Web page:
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Summer Vacation During A Divorce: Tips For Parents

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Summer is here and in many households, it's time to go on vacation. For divorcing parents thinking about going away with a child, travel can get tricky. Divorces are emotionally charged, legally sticky situations that can complicate vacation plans. If you're in the midst of a divorce and wish to take your child on vacation, it's important to proceed carefully. The following tips will help.

Stay Organized

Getting packed for a vacation while in the midst of a divorce can be a logistical challenge. Depending on where you are in the divorce proceedings, your child's possessions may be divided between two households. As a parent, it's easy to forget what possessions are in what household, which can make packing and planning difficult. Start packing early. You may be able to work with your divorcing spouse to ensure that your child has what he or she needs. However, if this kind of coordination and negotiation isn't possible, you may need to purchase a variety of supplies before leaving.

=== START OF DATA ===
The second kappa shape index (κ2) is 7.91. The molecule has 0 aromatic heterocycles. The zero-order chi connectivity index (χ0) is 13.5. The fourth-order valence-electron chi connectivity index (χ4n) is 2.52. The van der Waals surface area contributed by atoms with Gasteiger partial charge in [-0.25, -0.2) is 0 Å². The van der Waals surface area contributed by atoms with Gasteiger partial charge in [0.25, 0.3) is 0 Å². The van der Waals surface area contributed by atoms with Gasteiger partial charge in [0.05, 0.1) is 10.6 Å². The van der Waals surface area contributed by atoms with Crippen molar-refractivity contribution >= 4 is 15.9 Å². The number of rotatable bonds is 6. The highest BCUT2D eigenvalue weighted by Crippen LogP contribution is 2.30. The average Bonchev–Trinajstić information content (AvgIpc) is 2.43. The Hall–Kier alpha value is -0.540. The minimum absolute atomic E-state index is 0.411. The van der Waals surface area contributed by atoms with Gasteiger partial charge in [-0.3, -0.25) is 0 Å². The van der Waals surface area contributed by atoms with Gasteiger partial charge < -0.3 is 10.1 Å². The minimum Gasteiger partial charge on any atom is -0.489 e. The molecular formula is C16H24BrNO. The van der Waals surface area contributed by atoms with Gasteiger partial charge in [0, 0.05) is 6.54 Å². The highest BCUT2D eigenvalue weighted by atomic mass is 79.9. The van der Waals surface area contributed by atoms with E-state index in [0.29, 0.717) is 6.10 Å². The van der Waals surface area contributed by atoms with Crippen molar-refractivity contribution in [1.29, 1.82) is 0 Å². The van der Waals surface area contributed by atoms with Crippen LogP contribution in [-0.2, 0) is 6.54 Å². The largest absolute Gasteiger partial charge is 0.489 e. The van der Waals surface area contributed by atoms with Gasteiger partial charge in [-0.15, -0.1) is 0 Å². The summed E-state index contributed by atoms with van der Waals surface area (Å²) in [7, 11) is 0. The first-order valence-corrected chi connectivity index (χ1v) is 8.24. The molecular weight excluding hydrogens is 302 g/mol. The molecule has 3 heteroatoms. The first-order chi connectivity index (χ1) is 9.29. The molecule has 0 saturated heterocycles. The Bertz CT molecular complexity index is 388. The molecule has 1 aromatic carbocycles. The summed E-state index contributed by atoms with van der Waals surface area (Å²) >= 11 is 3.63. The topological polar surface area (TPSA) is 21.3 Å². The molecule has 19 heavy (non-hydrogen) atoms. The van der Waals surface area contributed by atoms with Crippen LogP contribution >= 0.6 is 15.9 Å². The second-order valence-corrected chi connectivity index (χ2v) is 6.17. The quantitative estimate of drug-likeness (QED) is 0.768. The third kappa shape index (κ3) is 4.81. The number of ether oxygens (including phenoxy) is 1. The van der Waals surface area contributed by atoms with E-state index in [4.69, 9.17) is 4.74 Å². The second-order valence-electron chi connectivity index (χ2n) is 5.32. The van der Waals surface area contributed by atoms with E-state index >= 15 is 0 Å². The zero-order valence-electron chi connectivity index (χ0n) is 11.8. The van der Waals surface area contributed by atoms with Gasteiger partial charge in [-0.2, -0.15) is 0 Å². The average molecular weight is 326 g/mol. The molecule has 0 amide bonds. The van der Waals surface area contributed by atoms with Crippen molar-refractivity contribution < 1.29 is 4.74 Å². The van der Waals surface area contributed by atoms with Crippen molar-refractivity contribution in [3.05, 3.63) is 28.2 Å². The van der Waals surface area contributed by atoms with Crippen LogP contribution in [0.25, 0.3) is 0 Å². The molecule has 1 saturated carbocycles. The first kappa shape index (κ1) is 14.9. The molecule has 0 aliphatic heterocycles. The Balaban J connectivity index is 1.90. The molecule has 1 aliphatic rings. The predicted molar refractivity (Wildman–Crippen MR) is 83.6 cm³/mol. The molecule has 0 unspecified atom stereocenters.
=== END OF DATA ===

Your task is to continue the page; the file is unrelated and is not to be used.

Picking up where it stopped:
Work With Your Child

Going on vacation to the same vacation spots of previous years can be painful for some children, while other children may find it distressing to go somewhere new. To help ensure a smooth and stress-free trip, work with your child to find out what he or she would prefer. Explore the options together and choose a place that is mutually appealing.

Handle Logistics Carefully

Children may go on vacation—even an international vacation—with their parents during divorce proceedings. However, it's important to work carefully with your lawyer. Your family law professional can tell you when it's important to seek permission from your divorcing spouse. Note that international trips may require special written permission from your divorcing spouse.

Your lawyer can tell you when and how to seek this permission. Be up front as you make plans, giving specific dates and destinations for your travel. Also note that your divorcing spouse must be present in order to obtain your child's passport, if your child doesn't have a passport already. If this is uncomfortable for you or your child, traveling domestically may be a better choice.

Going away on a vacation during your divorce can be a good experience for you and your child, however, it must be done properly to avoid damaging your case during the divorce. For more information about going on summer vacation this year, talk to your lawyer. He or she can give you tips and advice that will help you avoid problems.